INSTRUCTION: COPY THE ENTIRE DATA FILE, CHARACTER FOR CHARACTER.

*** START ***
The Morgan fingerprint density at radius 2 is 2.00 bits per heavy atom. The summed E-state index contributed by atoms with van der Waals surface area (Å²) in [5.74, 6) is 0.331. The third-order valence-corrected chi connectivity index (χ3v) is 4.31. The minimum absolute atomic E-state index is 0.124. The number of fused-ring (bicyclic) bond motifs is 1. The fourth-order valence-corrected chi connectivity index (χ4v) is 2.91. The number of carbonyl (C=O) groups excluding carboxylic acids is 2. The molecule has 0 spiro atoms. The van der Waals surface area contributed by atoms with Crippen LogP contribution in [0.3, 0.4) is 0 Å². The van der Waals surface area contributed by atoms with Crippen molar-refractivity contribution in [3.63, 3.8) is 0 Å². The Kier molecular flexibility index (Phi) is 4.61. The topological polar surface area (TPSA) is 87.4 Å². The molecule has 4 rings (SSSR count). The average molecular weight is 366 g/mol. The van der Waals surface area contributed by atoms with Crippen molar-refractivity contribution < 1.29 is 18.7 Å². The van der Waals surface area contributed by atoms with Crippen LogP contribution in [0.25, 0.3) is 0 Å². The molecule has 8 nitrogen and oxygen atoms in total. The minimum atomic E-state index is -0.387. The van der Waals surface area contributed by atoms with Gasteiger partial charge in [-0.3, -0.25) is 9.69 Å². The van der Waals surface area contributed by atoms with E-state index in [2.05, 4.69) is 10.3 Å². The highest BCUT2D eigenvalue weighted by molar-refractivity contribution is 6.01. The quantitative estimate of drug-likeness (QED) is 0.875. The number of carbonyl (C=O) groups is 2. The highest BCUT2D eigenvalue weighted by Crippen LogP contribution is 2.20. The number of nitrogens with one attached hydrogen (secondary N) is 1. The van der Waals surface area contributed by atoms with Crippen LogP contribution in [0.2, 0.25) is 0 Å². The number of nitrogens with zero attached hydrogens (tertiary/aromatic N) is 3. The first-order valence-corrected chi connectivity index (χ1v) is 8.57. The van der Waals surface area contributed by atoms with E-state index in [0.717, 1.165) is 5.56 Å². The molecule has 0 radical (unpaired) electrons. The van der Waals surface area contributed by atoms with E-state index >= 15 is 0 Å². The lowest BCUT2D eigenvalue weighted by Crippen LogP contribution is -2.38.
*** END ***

The Morgan fingerprint density at radius 2 is 2.00 bits per heavy atom. The summed E-state index contributed by atoms with van der Waals surface area (Å²) in [5.74, 6) is 0.331. The third-order valence-corrected chi connectivity index (χ3v) is 4.31. The minimum absolute atomic E-state index is 0.124. The number of fused-ring (bicyclic) bond motifs is 1. The fourth-order valence-corrected chi connectivity index (χ4v) is 2.91. The number of carbonyl (C=O) groups excluding carboxylic acids is 2. The molecule has 0 spiro atoms. The van der Waals surface area contributed by atoms with Crippen LogP contribution in [0.3, 0.4) is 0 Å². The van der Waals surface area contributed by atoms with Crippen molar-refractivity contribution in [3.63, 3.8) is 0 Å². The Kier molecular flexibility index (Phi) is 4.61. The topological polar surface area (TPSA) is 87.4 Å². The molecule has 4 rings (SSSR count). The average molecular weight is 366 g/mol. The van der Waals surface area contributed by atoms with Crippen molar-refractivity contribution < 1.29 is 18.7 Å². The van der Waals surface area contributed by atoms with Crippen LogP contribution in [0.25, 0.3) is 0 Å². The molecule has 8 nitrogen and oxygen atoms in total. The minimum atomic E-state index is -0.387. The van der Waals surface area contributed by atoms with Gasteiger partial charge in [-0.3, -0.25) is 9.69 Å². The van der Waals surface area contributed by atoms with E-state index in [2.05, 4.69) is 10.3 Å². The highest BCUT2D eigenvalue weighted by molar-refractivity contribution is 6.01. The quantitative estimate of drug-likeness (QED) is 0.875. The number of carbonyl (C=O) groups is 2. The highest BCUT2D eigenvalue weighted by Crippen LogP contribution is 2.20. The number of nitrogens with one attached hydrogen (secondary N) is 1. The van der Waals surface area contributed by atoms with Crippen LogP contribution in [0.2, 0.25) is 0 Å². The number of nitrogens with zero attached hydrogens (tertiary/aromatic N) is 3. The first-order valence-corrected chi connectivity index (χ1v) is 8.57. The van der Waals surface area contributed by atoms with E-state index in [0.717, 1.165) is 5.56 Å². The molecule has 0 radical (unpaired) electrons. The van der Waals surface area contributed by atoms with E-state index >= 15 is 0 Å². The lowest BCUT2D eigenvalue weighted by Crippen LogP contribution is -2.38.